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Originally published Friday, February 14, 2014 at 1:58 PM

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Ex-bad boy Colin Farrell turns romantic in ‘Winter’s Tale’

Actor Colin Farrell, once a tabloid mainstay, tries his hand at playing a romantic hero in “Winter’s Tale,” new in theaters Valentine’s Day weekend and based on Mark Helprin’s lengthy fantasy novel.


Los Angeles Times

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LOS ANGELES — Colin Farrell wanted a cigarette, but he didn’t have one on him. He was sitting poolside at the Roosevelt Hotel, which seemed like the kind of place where one would smoke. So he asked a pretty hostess if she had a pack; she did not.

“You want a cigarette?” asked an interloper standing nearby who had overheard the exchange. “I’m going to get you one right now.”

A few minutes later, the stranger returned, cigarette in hand. He asked Farrell what movies the actor had coming up, adding that he was producing a few.

“Good luck with it. Good luck with it, brother,” Farrell replied. “Thanks for the smoke.”

He sat back down in a bungalow and sighed.

“See,” he said, “you really can get anything.”

Well, sort of. Cigarettes and booze and drugs and girls and hotel rooms have all been at Farrell’s disposal since he became famous, he says. But the actor, who kicked a yearslong substance abuse problem in 2005, has had a more difficult time earning respect as a leading man in Hollywood. He’s certainly been given plenty of chances: In the last decade, he’s starred in a reboot of the sci-fi classic “Total Recall,” a remake of the vampire comedy “Fright Night” and the swords-and-sandals epic “Alexander.” None of them worked at the box office.

With his latest effort, this weekend’s time-travel love story timed for Valentine’s Day, “Winter’s Tale,” Farrell is trying his hand at playing a romantic hero. In the film, based on Mark Helprin’s lengthy fantasy novel, Farrell plays a charming thief who falls for an heiress stricken with tuberculosis.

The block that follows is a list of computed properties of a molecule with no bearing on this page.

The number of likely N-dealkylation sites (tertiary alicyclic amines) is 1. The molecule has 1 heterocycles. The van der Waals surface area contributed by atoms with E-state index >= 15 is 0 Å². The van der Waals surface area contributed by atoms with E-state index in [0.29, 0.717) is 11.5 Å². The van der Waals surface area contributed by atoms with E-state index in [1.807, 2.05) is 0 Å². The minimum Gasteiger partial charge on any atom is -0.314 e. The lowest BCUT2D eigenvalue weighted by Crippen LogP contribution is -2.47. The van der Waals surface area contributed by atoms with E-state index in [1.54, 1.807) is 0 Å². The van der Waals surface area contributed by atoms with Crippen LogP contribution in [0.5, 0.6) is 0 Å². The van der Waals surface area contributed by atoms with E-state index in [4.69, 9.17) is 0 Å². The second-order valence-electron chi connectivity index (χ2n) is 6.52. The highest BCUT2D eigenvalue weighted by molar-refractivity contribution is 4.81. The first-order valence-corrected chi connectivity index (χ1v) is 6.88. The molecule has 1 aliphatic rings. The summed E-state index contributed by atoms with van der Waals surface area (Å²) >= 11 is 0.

The movie, which marks the directorial debut of Oscar-winning screenwriter Akiva Goldsman, faces a tough challenge, going up against the remake of “RoboCop” and several other movies aimed at couples celebrating the Feb. 14 holiday.

Even if he isn’t a huge box-office draw, the 37-year-old Farrell has earned a reputation as a compelling actor with a surprisingly wide range. In December, he earned strong reviews for his supporting role as P.L. Travers’ endearing alcoholic father in “Saving Mr. Banks.” He may have the looks for glitzy studio fare, but he often seems most at home in grittier independent films — “In Bruges,” “Seven Psychopaths,” “The Way Back” — movies in which he has given some of his most well-regarded performances.

But even Farrell isn’t sure where he fits into the movie business. His résumé of late, he admits, “paints a picture of a very confused actor who has no idea what the hell he’s into.” Here’s what he does know: He doesn’t want to do any more films with guns. Part of that might be because he has two young boys and he’s begun to think about the effect violence in movies has on society. But he’s also interested in telling different kinds of stories now — ones with fewer explosions.

“The scripts I’m drawn to now are ones that deal in a greater degree of emotional and psychological minutiae,” he said. “I just don’t know that I want to be part of things that are superficially entertaining. ... Without getting too high and mighty about it at all, I have to have a greater level of justification if I’m going to do something that involves that kind of violence again.”

He’s not just saying that, either. In the weeks leading to production on “Saving Mr. Banks,” director John Lee Hancock said, Farrell sent the filmmaker dozens of emails about his vision for the character.